Jot down a list of the materials you used and how you conducted your experiments. Write this down and viola! You’ve already got the basics of one section. Do the same for other major sections: assemble your figures and tables showing what you found. Summarize the major points: there’s the beginning of your results section. Then maybe analyze how your work compares to results other people have found, or what the significance of your results are, or caveats about your results: this is all material for the Discussion. Or write down some ideas about the context of your research. What other work has been done on this subject? What hasn’t been done? How is your paper filling in a missing piece of knowledge? That’s your introduction.

4. I assemble the puzzle.
I like to think of this stage as putting together a 1,000-piece jigsaw puzzle. At first there's just a confusing jumble of pieces. Then you start to sort and classify: you separate the edge pieces from the rest. Maybe you build the frame – you get your abstract, your introduction, your methods, your results. Then you start to see groupings—there are a bunch of pieces with this weird purply-orange color, so you pile them together. Likewise, maybe you’re writing about a new way to process cyanide. You describe one of your results, and you think about how this result expands on that great paper by Smith et al. Of course, your process was a little different than Smith’s process – better get that in there. But maybe your process is more applicable to standard field conditions – write that down. Build your argument: why is this data important to publish now? Pretty soon, an overall picture is going to emerge.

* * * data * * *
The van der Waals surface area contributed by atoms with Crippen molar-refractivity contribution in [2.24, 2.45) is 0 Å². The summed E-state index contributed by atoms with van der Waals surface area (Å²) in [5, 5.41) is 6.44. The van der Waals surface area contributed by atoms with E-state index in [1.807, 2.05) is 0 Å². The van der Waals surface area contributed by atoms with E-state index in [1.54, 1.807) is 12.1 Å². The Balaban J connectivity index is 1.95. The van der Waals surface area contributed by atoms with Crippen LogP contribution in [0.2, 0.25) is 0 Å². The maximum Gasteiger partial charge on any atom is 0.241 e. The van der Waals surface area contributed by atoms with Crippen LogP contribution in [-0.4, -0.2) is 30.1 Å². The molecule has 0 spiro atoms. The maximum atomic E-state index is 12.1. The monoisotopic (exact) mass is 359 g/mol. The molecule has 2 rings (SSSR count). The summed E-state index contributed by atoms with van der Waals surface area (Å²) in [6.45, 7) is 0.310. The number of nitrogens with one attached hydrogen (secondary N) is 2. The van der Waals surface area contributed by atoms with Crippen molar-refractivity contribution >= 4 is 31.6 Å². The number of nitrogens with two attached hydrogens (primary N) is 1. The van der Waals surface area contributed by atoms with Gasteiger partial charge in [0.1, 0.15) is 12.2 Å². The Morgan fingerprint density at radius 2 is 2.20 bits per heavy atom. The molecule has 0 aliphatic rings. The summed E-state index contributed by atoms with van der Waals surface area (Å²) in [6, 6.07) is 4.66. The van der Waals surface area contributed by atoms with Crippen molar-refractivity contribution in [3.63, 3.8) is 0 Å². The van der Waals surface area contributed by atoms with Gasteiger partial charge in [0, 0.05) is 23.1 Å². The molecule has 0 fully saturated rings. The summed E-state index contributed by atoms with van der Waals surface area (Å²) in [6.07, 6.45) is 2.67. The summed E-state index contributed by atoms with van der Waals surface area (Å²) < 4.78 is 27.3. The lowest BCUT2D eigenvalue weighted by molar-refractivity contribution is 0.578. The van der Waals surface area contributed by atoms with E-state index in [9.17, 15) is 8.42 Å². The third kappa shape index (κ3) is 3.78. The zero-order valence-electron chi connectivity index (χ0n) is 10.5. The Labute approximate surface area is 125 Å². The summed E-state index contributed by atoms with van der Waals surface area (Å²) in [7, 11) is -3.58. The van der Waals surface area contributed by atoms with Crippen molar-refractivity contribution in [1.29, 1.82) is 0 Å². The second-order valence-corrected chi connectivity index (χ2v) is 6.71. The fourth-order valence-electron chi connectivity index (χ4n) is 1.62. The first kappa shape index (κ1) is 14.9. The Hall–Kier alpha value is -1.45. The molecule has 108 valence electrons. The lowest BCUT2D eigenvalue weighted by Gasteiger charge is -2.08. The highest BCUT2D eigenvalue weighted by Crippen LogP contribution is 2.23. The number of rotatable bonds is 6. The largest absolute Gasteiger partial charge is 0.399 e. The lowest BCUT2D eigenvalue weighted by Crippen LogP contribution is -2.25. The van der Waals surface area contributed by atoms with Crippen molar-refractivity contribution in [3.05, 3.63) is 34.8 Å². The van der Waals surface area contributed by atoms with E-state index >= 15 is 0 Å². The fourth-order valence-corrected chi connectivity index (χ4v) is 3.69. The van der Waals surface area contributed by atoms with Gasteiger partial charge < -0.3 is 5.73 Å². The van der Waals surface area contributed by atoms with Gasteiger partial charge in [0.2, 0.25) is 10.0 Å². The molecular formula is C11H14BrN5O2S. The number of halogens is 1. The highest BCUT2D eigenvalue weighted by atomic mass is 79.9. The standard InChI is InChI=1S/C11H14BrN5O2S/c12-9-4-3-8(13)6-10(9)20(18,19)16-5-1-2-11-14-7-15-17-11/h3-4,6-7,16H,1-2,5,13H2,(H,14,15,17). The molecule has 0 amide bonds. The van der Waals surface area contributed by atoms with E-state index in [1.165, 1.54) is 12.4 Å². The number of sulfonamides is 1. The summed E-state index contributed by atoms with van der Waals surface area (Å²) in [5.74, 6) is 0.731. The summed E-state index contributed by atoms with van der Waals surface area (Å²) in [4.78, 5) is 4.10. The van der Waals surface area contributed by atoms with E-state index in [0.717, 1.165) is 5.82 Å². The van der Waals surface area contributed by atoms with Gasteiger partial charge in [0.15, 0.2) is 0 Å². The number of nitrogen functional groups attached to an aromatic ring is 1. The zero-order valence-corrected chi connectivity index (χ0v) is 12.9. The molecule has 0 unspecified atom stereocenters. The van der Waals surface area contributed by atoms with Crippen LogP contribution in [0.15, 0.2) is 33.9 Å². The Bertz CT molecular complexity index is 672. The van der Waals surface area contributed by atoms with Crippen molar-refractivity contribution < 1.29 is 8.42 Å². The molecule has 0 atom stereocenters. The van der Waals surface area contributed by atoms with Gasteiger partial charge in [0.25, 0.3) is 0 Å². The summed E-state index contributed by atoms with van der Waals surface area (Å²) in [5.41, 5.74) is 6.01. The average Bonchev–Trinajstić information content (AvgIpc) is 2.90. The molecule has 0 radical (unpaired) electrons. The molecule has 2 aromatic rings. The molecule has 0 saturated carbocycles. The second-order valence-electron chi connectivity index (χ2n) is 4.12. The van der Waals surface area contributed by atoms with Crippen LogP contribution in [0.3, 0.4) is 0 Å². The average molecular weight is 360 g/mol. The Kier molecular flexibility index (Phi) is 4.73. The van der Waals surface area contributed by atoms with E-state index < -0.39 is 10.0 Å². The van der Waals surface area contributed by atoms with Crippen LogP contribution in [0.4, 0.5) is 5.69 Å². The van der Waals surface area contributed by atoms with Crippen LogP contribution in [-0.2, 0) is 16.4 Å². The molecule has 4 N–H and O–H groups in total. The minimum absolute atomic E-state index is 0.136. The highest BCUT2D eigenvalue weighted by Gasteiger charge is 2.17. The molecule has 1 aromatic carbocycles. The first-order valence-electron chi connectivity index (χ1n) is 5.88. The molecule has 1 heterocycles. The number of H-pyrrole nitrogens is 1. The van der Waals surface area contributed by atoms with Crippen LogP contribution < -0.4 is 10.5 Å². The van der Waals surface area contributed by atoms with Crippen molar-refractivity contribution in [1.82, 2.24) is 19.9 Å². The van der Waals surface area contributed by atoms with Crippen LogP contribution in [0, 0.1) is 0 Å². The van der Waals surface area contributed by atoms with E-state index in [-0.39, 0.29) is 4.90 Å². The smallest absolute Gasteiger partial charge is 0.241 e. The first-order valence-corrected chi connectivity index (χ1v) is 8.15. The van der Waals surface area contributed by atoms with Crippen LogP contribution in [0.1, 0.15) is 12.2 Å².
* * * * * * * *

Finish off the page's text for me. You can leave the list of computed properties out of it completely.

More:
5. I step back and focus.
Your paper at this point might be immense and sloppy – but it’s there. Now step back. Why are you doing this, again? What are you trying to say to the world? You need to get at the essence of your research: draw a one-inch box on the page. Inside this box, write a summary of your paper: what main point are you trying to get across? What’s your essential conclusion? What does the reader have to know – and what is not so important?

See? Here we are at the end, and you’re halfway to your paper.

Emily Wortman-Wunder teaches scientific communication at the University of Colorado Denver.

Materializing the methods

This post originally appeared on the SME community, July 2012.

A colleague used to call it the recipe section, but it’s more often called Materials and Methods, Experimental or Experimental Procedures. No matter what the name, it’s about as interesting to read as a basting recipe. Which is to say: writing it is the equivalent of eating your broccoli. When you’re stuck, it can be the best place to get unstuck, because it’s really just about putting one foot in front of the other, right? First we washed the samples, then we dried them. Then we put them in a solution of 5% this, 8% that, 7 %  3M solution – et cetera. I’m starting to yawn already.